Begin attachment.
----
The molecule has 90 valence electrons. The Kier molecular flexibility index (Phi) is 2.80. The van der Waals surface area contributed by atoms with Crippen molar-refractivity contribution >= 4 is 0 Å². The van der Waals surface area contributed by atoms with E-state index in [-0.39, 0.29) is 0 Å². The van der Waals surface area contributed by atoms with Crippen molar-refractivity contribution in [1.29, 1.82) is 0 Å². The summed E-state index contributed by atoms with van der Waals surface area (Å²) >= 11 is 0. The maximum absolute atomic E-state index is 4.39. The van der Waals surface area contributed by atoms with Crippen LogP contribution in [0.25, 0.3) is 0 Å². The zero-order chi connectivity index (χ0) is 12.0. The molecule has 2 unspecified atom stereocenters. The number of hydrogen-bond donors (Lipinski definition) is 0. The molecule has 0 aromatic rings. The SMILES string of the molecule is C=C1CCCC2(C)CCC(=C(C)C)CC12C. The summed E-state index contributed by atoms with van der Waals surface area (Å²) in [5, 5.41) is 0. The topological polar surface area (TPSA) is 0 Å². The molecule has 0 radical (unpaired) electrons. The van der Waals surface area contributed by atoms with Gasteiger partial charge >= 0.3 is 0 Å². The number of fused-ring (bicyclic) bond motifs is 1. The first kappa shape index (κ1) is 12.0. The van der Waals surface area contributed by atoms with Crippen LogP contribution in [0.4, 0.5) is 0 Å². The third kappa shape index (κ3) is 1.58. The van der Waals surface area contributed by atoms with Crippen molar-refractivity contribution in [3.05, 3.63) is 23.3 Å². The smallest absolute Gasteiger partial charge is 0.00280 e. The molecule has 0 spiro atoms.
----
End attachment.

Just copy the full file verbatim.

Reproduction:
The molecule has 90 valence electrons. The Kier molecular flexibility index (Phi) is 2.80. The van der Waals surface area contributed by atoms with Crippen molar-refractivity contribution >= 4 is 0 Å². The van der Waals surface area contributed by atoms with E-state index in [-0.39, 0.29) is 0 Å². The van der Waals surface area contributed by atoms with Crippen molar-refractivity contribution in [1.29, 1.82) is 0 Å². The summed E-state index contributed by atoms with van der Waals surface area (Å²) >= 11 is 0. The maximum absolute atomic E-state index is 4.39. The van der Waals surface area contributed by atoms with Crippen LogP contribution in [0.25, 0.3) is 0 Å². The zero-order chi connectivity index (χ0) is 12.0. The molecule has 2 unspecified atom stereocenters. The number of hydrogen-bond donors (Lipinski definition) is 0. The molecule has 0 aromatic rings. The SMILES string of the molecule is C=C1CCCC2(C)CCC(=C(C)C)CC12C. The summed E-state index contributed by atoms with van der Waals surface area (Å²) in [5, 5.41) is 0. The topological polar surface area (TPSA) is 0 Å². The molecule has 0 radical (unpaired) electrons. The van der Waals surface area contributed by atoms with Gasteiger partial charge >= 0.3 is 0 Å². The number of fused-ring (bicyclic) bond motifs is 1. The first kappa shape index (κ1) is 12.0. The van der Waals surface area contributed by atoms with Crippen LogP contribution in [0.4, 0.5) is 0 Å². The third kappa shape index (κ3) is 1.58. The van der Waals surface area contributed by atoms with Crippen molar-refractivity contribution in [3.05, 3.63) is 23.3 Å². The smallest absolute Gasteiger partial charge is 0.00280 e. The molecule has 0 spiro atoms.